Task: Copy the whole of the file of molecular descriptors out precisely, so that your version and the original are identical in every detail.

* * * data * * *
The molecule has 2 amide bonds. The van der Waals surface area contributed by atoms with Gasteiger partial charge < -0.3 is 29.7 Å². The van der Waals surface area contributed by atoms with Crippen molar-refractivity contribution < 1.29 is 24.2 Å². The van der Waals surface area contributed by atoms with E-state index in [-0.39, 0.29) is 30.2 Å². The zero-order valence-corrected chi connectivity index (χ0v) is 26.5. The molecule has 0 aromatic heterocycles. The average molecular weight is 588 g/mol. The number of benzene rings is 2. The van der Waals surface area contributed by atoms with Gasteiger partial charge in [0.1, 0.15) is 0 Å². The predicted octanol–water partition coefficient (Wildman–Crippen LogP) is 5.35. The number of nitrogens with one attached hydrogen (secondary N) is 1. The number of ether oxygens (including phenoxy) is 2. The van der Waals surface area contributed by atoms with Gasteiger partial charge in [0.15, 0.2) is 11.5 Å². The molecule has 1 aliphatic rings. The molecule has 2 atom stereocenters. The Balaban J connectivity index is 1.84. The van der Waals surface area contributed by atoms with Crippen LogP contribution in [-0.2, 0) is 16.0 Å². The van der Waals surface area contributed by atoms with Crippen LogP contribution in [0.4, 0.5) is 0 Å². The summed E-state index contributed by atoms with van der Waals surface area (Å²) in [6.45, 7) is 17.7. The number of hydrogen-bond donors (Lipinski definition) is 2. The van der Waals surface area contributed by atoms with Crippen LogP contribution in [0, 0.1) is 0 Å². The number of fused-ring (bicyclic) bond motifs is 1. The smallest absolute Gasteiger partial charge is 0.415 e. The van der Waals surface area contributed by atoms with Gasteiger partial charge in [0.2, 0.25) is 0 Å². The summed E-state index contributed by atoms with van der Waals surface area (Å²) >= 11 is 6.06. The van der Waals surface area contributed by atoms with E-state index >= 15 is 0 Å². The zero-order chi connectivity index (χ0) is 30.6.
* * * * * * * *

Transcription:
The molecule has 2 amide bonds. The van der Waals surface area contributed by atoms with Gasteiger partial charge < -0.3 is 29.7 Å². The van der Waals surface area contributed by atoms with Crippen molar-refractivity contribution < 1.29 is 24.2 Å². The van der Waals surface area contributed by atoms with E-state index in [-0.39, 0.29) is 30.2 Å². The zero-order valence-corrected chi connectivity index (χ0v) is 26.5. The molecule has 0 aromatic heterocycles. The average molecular weight is 588 g/mol. The number of benzene rings is 2. The van der Waals surface area contributed by atoms with Gasteiger partial charge in [0.1, 0.15) is 0 Å². The predicted octanol–water partition coefficient (Wildman–Crippen LogP) is 5.35. The number of nitrogens with one attached hydrogen (secondary N) is 1. The number of ether oxygens (including phenoxy) is 2. The van der Waals surface area contributed by atoms with Gasteiger partial charge in [0.15, 0.2) is 11.5 Å². The molecule has 1 aliphatic rings. The molecule has 2 atom stereocenters. The Balaban J connectivity index is 1.84. The van der Waals surface area contributed by atoms with Crippen LogP contribution in [-0.2, 0) is 16.0 Å². The van der Waals surface area contributed by atoms with Crippen LogP contribution in [0.4, 0.5) is 0 Å². The summed E-state index contributed by atoms with van der Waals surface area (Å²) in [6.45, 7) is 17.7. The number of hydrogen-bond donors (Lipinski definition) is 2. The van der Waals surface area contributed by atoms with Crippen LogP contribution in [0, 0.1) is 0 Å². The number of fused-ring (bicyclic) bond motifs is 1. The smallest absolute Gasteiger partial charge is 0.415 e. The van der Waals surface area contributed by atoms with Gasteiger partial charge in [0.2, 0.25) is 0 Å². The summed E-state index contributed by atoms with van der Waals surface area (Å²) >= 11 is 6.06. The van der Waals surface area contributed by atoms with E-state index >= 15 is 0 Å². The zero-order chi connectivity index (χ0) is 30.6.